It was the experience of the sacred which gave birth to the idea that something really exists, that there are absolute values capable of guiding man and giving a meaning to human existence. It is, then, through the experience of the sacred that the ideas of reality, truth, and significance first dawned, to be later elaborated and systematized by metaphysical speculations. The apodictic value of myth is periodically reconfirmed by rituals. Recollection and reenactment of the primordial event help "primitive" men to distinguish and hold to the Real. By virtue of the continual repetition of a paradigmatic act, something shows itself to be fixed and enduring in the universal flux.7

In short, the hierophany is an ontophany -- the experience of the sacred gives reality, shape, and meaning to the world.

Altizer seems very impressed by the archaic and Oriental obsession with the "beginnings." In the nostalgia for a mythical illud tempus, he sees essentially the inability of the "primitive" to affirm the present and the "primitive’s" fear of the future. But this is only partially true, for the models revealed in illo tempore serve to renew the world and to reinforce human life. Although apparently only imitating models supposed to have been revealed in the primordial, mythical time, homo religiosus also conquered the material world. One must always keep this fact in mind when assessing the meaning and function of myth.

Notes:

1. Thomas J. J. Altizer, Mircea Eliade and the Dialectic of the Sacred (The Westminster Press, 1963). References to pages in this book are included in parentheses in the text rather than in the notes.

2. Mircea Eliade, Traité d’histoire des religions (Paris: Payot, 1949); Patterns in Comparative Religion, tr. by Rosemary Sheed (Sheed & Ward, Inc., 1958), p. 408.

3. Sometimes Altizer misunderstands me, as for instance when he writes that "Eliade has confessed that, in the purer expressions of the sacred, the sacred is both inside and outside of ‘time’; here, the sacred and the profane are no longer in simple opposition" (p. 195). He refers to my Méphistophélès et l’Androgyne (Paris: Librairie Gallimard, 1962), p. 87; but in that passage I was only analyzing an experience related by Warner Allen in his book, The Time-less Moment; I was not conveying my own understanding of the sacred "inside" or "outside" of time.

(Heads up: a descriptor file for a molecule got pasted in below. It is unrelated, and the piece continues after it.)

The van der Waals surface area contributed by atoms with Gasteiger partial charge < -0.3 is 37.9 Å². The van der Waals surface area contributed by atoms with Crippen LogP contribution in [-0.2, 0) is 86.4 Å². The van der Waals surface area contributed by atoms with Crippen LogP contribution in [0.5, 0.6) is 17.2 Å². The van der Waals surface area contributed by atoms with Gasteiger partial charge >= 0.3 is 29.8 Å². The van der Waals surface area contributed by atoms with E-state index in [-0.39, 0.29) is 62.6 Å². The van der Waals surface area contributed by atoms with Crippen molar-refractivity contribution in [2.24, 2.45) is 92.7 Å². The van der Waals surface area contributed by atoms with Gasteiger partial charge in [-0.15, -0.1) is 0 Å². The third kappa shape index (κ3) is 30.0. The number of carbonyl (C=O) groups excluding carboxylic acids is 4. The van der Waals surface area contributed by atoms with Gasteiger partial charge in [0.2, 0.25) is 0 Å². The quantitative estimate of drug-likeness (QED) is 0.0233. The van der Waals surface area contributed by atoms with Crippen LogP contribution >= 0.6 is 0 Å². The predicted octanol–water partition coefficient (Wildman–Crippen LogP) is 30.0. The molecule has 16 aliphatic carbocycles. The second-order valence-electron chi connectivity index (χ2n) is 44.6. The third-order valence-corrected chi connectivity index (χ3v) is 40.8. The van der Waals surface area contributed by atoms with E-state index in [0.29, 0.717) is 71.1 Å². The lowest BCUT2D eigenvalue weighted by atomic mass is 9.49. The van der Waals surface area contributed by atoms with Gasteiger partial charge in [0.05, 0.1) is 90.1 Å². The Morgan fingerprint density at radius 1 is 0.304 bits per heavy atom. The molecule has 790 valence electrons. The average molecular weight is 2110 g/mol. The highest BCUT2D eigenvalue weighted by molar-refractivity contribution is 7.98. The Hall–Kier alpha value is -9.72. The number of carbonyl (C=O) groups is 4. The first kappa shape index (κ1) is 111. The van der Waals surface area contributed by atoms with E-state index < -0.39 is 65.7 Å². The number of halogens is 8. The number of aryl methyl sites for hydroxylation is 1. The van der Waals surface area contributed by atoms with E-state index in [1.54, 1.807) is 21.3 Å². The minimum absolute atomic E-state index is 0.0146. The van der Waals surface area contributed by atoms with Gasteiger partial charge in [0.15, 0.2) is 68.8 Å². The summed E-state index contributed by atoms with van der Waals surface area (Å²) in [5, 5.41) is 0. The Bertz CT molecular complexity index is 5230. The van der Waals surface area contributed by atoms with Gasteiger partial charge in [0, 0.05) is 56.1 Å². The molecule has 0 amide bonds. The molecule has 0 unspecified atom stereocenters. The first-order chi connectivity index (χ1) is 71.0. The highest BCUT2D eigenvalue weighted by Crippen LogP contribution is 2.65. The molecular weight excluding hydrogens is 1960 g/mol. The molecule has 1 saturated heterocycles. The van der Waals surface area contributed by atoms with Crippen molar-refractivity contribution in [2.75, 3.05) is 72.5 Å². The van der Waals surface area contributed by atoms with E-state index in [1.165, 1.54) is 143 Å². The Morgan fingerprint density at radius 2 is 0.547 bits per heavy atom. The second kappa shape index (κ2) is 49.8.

4. I do not understand why Altizer considers that a correct exegesis of the yogic types of "knowledge" should imply the allegiance to Oriental modes of cognition and the rejection of Western philosophy also. Thus, after quoting two passages from my Yoga: Immortality and Freedom, tr. by Willard R. Trask (Bollingen Series LVI, Pantheon Books, Inc., 1958), pp. 51 f., he writes: "At this point it will be sufficient to note that Eliade is seeking a form of knowledge in which cognition, as the Western thinker understands it, will have disappeared. Rebelling against the ‘secular’ thought which has now overwhelmed the West, he seeks an authentic mode of understanding the sacred that will allow the sacred to be itself" (pp. 33-34). As a matter of fact, in my book on yoga I tried to elucidate only a specific, and extremely suggestive, Indian mode of thinking. I did not put forward my own philosophical presuppositions.

5. Altizer insists on the ahistorical character of my works. However, in Yoga, in my Birth and Rebirth (tr. by Willard R. Trask [Harper & Brothers, 1958]), and in other minor monographs I tried to describe the transformation of religious patterns by the very fact of their involvement with historical time. Moreover, the synchronic approach is as valid as the diachronic one. I concentrate primarily on structures because I am convinced that such a method is the most adequate for uncovering the meaning of religious phenomena.

6. Altizer asks himself: "Can Eliade remain content with the idea that the goal of man’s choice of the sacred is simply to arrive at a precosmic state? If so, he will be forced to abandon both his dialectical method and his Christian ground" (p. 104). Here again, I do not recognize my thinking. For the last thirty years, and in hundreds of pages, I have stressed the paradigmatic value of the cosmogonic myth, showing that the cosmogony constitutes the exemplary model for all kinds of "creations." The reintegration of the precosmic state is only a moment in the cosmogonic process, and it is superfluous to indicate the religious function of such ephemeral recoveries of the primordial Chaos. There are, certainly, examples depicting the desire to remain definitely in a precosmic state, but these are exceptions belonging mostly to "sophisticated" stages of some high religions (for example, post-Buddhist India).

7. Mircea Eliade, Preface to Thomas N. Munson, Reflective Theology (Yale University Press, 1968), pp. viii-ix.